Myths about poseidon

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Statue of Poseidon
The myths about Poseidon, like all the Greek myths, have their greatest value in the powerful Greek literature we still have today
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Learn about the God of the earthquake.

In "The Odyssey," The Homeric epithets attributed to Poseidon are, in comparison with other gods and goddesses of the Greeks, astonishingly accurate and meaningful. Athena, the daughter of Zeus and Odysseus' divine patron, is constantly labelled "grey-eyed." Whether this nods at her support for the murky and sly ways of Odysseus is possible, but ultimately unclear.

Unlike Athena, Poseidon, the god of the sea, earthquakes, horses and brother to all the top Greek brass of Zeus, Hera, Artemis and Hades, has specific titles. In book 13 he is "god of the earthquake." Book 9 lists him as "god of the sea-blue man who rocks the earth."

Poseidon will always be associated with the soaked and bedrizzled merman weilding a trident, but like his equally angry older brother Zeus (known as "he who marshals the storm cloud") he is prone to disastrous and calatimous behavior of a sinister magnitude.

Myths about Poseidon abound, but one thing is certain: he could be a bit peurile at times. For a lover of horses, he reveled in the hundreds of slaughtered seabiscuits the Greeks offered up to him as a sacrifice to guarantee a safe sea-faring journey. Easily irritable, he became downright curmudgeonly when offended, subsequently plunging his long trident into the ground and causing a catastrophic earthquake, killing whomever he pleased (one wonders why sticking the offending with that three-pronged razor sharp trident wouldn't do the strict, but the Greek gods had a strong disposition to the dramatic).

Poseidon, like his brothers, was born but quickly devoured by his own father, Cronos, a Titan who feared a prophesy saying one of his sons would usurp him, as he had his father, Uranus. When Rhea, Cronos' old lady, gave birth to Zeus, she presented Cronos with a stone in place of her new child. He ate the stone, Zeus was spirited away and raised, according to legend, on the island of Crete. When he matured, he gave Rhea a poison which she administered to Cronos, who vomited up all his children (somehow still alive), afterwhich Zeus returned, fully grown, and dispatched him and the rest of the Titans, establishing their rule and dynasty. In Homer's "The Iliad," there is a line describing the earth's split into three realms of authority: Zeus in the heavens, Poseidon in the sea, and Hades in the underworld.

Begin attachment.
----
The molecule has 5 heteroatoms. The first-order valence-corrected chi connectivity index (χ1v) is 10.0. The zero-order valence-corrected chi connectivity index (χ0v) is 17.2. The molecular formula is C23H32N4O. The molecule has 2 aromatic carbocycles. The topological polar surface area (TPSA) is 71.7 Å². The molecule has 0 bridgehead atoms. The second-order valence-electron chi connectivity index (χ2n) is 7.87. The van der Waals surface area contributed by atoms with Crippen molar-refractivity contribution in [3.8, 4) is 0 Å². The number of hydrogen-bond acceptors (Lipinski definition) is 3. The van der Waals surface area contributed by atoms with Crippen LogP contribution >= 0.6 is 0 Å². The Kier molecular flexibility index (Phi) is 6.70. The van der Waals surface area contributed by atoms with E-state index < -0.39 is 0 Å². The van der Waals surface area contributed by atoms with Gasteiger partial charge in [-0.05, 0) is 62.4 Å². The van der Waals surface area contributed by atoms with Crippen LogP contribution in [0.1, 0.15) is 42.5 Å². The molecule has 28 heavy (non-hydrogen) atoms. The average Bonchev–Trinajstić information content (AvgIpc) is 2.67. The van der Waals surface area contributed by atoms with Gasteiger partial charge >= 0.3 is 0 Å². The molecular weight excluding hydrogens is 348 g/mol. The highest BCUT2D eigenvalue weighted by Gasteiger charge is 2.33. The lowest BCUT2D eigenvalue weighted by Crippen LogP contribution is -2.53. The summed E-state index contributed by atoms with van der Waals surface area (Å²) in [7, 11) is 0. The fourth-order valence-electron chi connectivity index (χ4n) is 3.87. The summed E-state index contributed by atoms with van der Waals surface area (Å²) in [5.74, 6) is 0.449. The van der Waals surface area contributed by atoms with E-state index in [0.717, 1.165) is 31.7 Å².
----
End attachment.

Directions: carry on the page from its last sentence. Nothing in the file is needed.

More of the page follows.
It has been said that 'The Iliad' used to be known as "The Wrath of Achilles." Indeed, much of the story revolves around Achilles abstaining from battle, then becoming so enraged at his young servant Patroclus' death at the hands of Hector that he reentered the fray, slew Hector thereby providing the missing link that would eventually end the war and allow for the sacking of Troy.

"The Odyssey" may, in turn, be known as 'The Wrath of Poseidon," since his vengeance, like that of Achilles, is indispensable to the narrative. Poseidon, who initially supported the Greek's assault, ultimately resented their demise. They were great and adeptly skilled with horses, a prized quality in Poseidon's book. Hector himself, Troy's greatest warrior, is constantly referred to as "breaker of horses." Yet Odysseus, on his voyage home, infuriates Poseidon for blinding his son, a Cyclops. At every turn he hounds Odysseus. He wrecks his ships, drowns his men, and unyieldingly confounds all of our hero's plans. 

The myths about Poseidon, like all the Greek myths, have their greatest value in the powerful Greek literature we still have today. So though we may find Poseidon a little to human, a little to peevish and quarrelsome, and maybe even fanatically homocidal, he play an integral part in one of the greatest story ever told. Without him, Odysseus would have returned home in a few days.

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